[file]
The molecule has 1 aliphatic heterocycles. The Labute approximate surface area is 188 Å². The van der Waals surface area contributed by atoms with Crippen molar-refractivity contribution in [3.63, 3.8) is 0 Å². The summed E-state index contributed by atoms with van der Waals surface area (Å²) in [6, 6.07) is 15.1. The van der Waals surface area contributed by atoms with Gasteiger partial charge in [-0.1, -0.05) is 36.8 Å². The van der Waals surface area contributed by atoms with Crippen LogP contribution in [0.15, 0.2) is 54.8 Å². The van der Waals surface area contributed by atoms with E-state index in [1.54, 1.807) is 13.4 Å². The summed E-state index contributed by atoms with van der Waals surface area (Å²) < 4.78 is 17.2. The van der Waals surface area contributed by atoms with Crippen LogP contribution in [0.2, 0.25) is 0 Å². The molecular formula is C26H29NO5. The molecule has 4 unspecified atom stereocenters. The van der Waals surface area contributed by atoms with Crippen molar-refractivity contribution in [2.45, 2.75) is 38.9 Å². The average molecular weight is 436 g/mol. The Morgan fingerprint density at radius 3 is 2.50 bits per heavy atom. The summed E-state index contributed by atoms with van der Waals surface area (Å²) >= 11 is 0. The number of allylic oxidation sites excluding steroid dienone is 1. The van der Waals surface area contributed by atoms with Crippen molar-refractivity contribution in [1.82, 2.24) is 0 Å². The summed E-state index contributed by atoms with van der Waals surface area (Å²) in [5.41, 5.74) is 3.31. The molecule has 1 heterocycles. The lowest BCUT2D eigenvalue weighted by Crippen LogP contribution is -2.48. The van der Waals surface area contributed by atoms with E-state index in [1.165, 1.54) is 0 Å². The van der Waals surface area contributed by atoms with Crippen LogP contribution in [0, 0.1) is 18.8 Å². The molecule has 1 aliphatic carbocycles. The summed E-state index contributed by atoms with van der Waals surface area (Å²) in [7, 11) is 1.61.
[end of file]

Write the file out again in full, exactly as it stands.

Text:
The molecule has 1 aliphatic heterocycles. The Labute approximate surface area is 188 Å². The van der Waals surface area contributed by atoms with Crippen molar-refractivity contribution in [3.63, 3.8) is 0 Å². The summed E-state index contributed by atoms with van der Waals surface area (Å²) in [6, 6.07) is 15.1. The van der Waals surface area contributed by atoms with Gasteiger partial charge in [-0.1, -0.05) is 36.8 Å². The van der Waals surface area contributed by atoms with Crippen LogP contribution in [0.15, 0.2) is 54.8 Å². The van der Waals surface area contributed by atoms with E-state index in [1.54, 1.807) is 13.4 Å². The summed E-state index contributed by atoms with van der Waals surface area (Å²) < 4.78 is 17.2. The van der Waals surface area contributed by atoms with Crippen LogP contribution in [0.2, 0.25) is 0 Å². The molecular formula is C26H29NO5. The molecule has 4 unspecified atom stereocenters. The van der Waals surface area contributed by atoms with Crippen molar-refractivity contribution in [2.45, 2.75) is 38.9 Å². The average molecular weight is 436 g/mol. The Morgan fingerprint density at radius 3 is 2.50 bits per heavy atom. The summed E-state index contributed by atoms with van der Waals surface area (Å²) >= 11 is 0. The number of allylic oxidation sites excluding steroid dienone is 1. The van der Waals surface area contributed by atoms with Crippen molar-refractivity contribution in [1.82, 2.24) is 0 Å². The summed E-state index contributed by atoms with van der Waals surface area (Å²) in [5.41, 5.74) is 3.31. The molecule has 1 heterocycles. The lowest BCUT2D eigenvalue weighted by Crippen LogP contribution is -2.48. The van der Waals surface area contributed by atoms with E-state index in [1.165, 1.54) is 0 Å². The van der Waals surface area contributed by atoms with Crippen LogP contribution in [0, 0.1) is 18.8 Å². The molecule has 1 aliphatic carbocycles. The summed E-state index contributed by atoms with van der Waals surface area (Å²) in [7, 11) is 1.61.